It was a frail child, in need of protection, who brought God’s goodness, mercy and justice into the world. He resisted the dishonesty and corruption which are the legacy of sin, and he triumphed over them by the power of his cross. Now, at the end of my visit to the Philippines, I commend you to him, to Jesus who came among us as a child. May he enable all the beloved people of this country to work together, protecting one another, beginning with your families and communities, in building a world of justice, integrity and peace. May the Santo Niño continue to bless the Philippines and to sustain the Christians of this great nation in their vocation to be witnesses and missionaries of the joy of the Gospel, in Asia and in the whole world.


Please don’t forget to pray for me! God bless.


Acknowledgment: We thank the Vatican Publisher for allowing us to publish the Homilies of Saint Pope John Paul II, Pope Benedict XVI & Pope Francis I, so that they could be accessed by more people all over the world; as a source of God’s encouragements to all of us. 

Third Sunday in Ordinary Time, Second Reading:

Extracted from the first letter of Saint Paul to the Corinthians 1 Corinthians 7:29-31

Brothers: our time is growing short.

Those who have wives should live as though they had none, and those who mourn should live as though they had nothing to mourn for; those who are enjoying life should live as though there were nothing to laugh about; those whose life is buying things should live as though they had nothing of their own; and those who have to deal with the world should not become engrossed in it.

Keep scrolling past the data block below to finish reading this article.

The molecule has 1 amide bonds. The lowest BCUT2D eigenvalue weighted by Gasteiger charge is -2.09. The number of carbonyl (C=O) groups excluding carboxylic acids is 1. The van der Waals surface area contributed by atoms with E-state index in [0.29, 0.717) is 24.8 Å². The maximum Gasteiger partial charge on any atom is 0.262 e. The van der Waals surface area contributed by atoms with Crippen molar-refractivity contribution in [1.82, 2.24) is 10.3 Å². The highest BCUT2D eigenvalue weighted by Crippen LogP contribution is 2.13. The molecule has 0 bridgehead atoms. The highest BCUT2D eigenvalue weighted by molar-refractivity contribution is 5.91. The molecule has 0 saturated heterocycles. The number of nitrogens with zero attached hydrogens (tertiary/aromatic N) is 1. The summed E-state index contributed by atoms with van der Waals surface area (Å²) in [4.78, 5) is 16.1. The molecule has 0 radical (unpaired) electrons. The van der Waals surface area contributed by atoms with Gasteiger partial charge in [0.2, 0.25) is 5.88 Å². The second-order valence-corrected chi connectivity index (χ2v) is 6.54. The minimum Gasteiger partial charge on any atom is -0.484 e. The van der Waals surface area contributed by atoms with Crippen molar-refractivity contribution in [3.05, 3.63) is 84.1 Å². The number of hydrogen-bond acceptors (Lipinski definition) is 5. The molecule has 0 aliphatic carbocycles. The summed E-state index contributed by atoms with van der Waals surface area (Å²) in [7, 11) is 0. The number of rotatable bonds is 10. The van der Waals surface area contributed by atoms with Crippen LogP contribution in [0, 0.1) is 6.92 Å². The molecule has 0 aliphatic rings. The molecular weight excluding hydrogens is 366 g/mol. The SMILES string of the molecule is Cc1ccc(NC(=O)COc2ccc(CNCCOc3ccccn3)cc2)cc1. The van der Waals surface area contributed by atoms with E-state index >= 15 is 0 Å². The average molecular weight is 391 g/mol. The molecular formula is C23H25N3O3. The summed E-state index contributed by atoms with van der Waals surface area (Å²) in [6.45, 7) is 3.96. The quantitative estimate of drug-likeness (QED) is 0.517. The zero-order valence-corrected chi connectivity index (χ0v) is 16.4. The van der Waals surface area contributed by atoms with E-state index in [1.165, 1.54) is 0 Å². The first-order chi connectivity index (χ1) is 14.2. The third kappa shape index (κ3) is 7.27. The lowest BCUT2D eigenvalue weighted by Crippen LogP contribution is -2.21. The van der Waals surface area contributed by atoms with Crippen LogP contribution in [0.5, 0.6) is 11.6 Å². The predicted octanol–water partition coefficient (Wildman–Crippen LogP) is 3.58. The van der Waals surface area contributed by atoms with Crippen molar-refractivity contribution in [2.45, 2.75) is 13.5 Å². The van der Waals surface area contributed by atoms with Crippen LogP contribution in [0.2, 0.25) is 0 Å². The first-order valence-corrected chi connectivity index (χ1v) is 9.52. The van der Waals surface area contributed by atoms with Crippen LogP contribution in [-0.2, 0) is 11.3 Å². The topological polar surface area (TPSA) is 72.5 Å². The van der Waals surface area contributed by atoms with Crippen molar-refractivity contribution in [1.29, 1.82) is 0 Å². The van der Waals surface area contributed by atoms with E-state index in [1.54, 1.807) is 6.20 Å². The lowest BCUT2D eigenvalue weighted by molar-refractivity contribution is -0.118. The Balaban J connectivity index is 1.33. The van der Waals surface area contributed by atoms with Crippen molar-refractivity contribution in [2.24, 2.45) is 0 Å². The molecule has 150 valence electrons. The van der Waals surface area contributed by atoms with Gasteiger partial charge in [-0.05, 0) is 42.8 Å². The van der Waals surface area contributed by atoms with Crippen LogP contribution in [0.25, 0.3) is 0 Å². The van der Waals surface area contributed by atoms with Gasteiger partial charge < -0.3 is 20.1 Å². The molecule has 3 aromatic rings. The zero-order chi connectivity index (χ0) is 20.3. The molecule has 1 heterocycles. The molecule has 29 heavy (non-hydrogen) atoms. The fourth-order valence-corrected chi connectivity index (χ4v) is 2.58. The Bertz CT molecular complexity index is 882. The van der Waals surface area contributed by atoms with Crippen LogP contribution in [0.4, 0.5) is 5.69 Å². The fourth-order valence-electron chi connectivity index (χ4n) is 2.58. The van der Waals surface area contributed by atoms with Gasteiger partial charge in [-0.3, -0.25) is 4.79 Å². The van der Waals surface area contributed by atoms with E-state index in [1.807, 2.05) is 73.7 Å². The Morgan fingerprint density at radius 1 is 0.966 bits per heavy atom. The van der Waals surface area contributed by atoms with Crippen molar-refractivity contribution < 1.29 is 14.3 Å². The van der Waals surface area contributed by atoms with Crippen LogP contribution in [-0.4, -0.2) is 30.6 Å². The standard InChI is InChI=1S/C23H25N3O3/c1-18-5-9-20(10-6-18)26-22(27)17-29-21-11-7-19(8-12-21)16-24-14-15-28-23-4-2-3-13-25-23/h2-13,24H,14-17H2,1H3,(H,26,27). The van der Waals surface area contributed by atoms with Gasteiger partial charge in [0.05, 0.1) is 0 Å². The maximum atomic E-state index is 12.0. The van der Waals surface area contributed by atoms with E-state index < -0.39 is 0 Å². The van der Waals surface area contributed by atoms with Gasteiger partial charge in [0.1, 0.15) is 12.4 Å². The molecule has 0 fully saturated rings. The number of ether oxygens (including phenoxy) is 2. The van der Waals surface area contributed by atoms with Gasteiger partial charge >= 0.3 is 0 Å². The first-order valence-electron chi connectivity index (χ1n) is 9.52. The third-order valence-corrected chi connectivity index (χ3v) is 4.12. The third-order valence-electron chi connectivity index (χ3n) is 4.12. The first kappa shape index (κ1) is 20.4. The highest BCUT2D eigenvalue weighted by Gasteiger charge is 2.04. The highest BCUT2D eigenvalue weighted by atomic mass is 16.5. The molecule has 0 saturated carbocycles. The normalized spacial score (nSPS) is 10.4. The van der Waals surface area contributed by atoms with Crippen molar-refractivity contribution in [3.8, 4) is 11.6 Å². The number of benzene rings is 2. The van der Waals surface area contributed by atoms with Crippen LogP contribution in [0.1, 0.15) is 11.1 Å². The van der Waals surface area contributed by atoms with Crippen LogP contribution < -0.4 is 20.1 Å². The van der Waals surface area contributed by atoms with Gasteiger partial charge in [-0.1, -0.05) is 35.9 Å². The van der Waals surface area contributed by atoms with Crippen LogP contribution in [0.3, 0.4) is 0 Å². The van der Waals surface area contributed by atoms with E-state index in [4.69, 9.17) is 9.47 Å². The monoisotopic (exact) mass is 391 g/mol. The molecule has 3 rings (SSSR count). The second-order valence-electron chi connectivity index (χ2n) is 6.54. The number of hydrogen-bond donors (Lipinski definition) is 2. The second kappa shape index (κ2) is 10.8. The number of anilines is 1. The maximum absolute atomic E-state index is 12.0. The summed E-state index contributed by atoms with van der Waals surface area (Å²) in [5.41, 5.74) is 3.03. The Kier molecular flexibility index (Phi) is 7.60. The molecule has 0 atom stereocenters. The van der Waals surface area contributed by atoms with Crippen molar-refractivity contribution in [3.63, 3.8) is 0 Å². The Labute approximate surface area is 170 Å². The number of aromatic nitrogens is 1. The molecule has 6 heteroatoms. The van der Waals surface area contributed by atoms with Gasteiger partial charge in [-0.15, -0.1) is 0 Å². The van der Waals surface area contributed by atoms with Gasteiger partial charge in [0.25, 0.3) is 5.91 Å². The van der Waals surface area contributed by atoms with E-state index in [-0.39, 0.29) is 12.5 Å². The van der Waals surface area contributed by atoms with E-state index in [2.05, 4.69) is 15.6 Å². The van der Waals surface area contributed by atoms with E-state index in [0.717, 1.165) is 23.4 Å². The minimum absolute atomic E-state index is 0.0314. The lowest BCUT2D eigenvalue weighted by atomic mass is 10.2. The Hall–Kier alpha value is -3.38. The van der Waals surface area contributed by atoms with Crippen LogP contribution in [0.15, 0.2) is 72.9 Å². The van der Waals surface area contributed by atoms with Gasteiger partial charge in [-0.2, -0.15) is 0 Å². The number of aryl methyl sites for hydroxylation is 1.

I say this because the world as we know it is passing away.


Gospel Acclamation

Mark 1:15

Alleluia, alleluia!

The kingdom of God is close at hand:

repent, and believe the Good News.



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1 March 2015

The Reluctant Prophet Jonah > Encouragements-41.

Third Sunday in Ordinary Time, First Reading:

Extracted from the Prophet Jonah 3:1-5,10

The word of the Lord was addressed to Jonah: ‘Up!’ he said ‘Go to Nineveh, the great city, and preach to them as I told you to.’

Jonah set out and went to Nineveh in obedience to the word of the Lord. Now Nineveh was a city great beyond compare: it took three days to cross it. Jonah went on into the city, making a day’s journey. He preached in these words, ‘Only forty days more and Nineveh is going to be destroyed.’

And the people of Nineveh believed in God; they proclaimed a fast and put on sackcloth, from the greatest to the least.

           God saw their efforts to renounce their evil behaviour. And God relented: he did not inflict on them the disaster which he had threatened.

Third Sunday in Ordinary Time, Responsorial: Psalm 25:4-6, 7-9

Response: Lord, make me know your ways.


Lord, make me know your ways. Lord, teach me your paths.

Make me walk in your truth, and teach me: for you are God my saviour.


Remember your mercy, Lord, and the love you have shown from of old.

In your love remember me.  because of your goodness, O Lord.


The Lord is good and upright. He shows the path to those who stray,

He guides the humble in the right path, He teaches his way to the poor.